What is a Watershed?

A watershed begins at the ridgelines, the highest elevation points on the landscape, and includes the entire
basin within those lowpoints. When rain falls on the land, it flows downhill into watercourses (streams,
rivers, lakes, oceans) in the low-points. A “watershed” is the entire land area that collects water flowing
into a watercourse. Larger watersheds contain sub-basins, as shown on this map.

The Watershed Game from Central Sierra Environmental Resource Center is a great resource for understanding the many different features that make up a watershed.

Why do you define your home by your watershed?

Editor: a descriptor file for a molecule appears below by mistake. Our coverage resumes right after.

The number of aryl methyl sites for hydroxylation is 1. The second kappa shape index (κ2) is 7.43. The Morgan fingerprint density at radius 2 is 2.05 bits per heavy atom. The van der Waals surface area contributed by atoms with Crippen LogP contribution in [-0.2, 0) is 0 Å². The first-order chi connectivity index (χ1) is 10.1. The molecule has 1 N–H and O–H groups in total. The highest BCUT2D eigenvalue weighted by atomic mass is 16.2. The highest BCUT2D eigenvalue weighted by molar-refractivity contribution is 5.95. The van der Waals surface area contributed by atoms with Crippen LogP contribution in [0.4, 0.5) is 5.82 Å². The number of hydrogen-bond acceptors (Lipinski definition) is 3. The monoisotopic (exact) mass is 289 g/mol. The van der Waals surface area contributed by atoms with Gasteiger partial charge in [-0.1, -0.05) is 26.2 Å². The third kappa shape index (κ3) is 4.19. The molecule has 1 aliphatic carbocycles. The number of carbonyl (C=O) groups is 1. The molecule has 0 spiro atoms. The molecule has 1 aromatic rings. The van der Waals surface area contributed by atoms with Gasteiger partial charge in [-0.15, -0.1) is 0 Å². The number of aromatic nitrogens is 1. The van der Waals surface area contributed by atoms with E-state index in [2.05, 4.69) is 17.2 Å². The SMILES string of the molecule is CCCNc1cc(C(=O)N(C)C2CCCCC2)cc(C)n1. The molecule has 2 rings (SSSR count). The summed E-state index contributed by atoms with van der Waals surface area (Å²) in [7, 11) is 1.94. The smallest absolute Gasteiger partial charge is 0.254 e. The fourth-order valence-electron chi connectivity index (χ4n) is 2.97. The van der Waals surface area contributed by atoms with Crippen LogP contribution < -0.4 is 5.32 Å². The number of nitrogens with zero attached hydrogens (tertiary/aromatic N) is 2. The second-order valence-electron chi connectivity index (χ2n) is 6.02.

Water is life. Many indigenous peoples traditionally define their territorial boundaries in relationship with watersheds. When you are taking care of water, you can come to know a “felt sense” of its relationships within specific watersheds. Traditional communal land management does not divide up land into “properties” or “plots.” Rather, the entire human community (with commitments to each other) relates to an entire ecosystem (commitments to a place and the more-than-human community of that place). Watersheds are ecosystems united by their shared water. What we do within the watershed impacts the entire watershed and all ki’s relationships.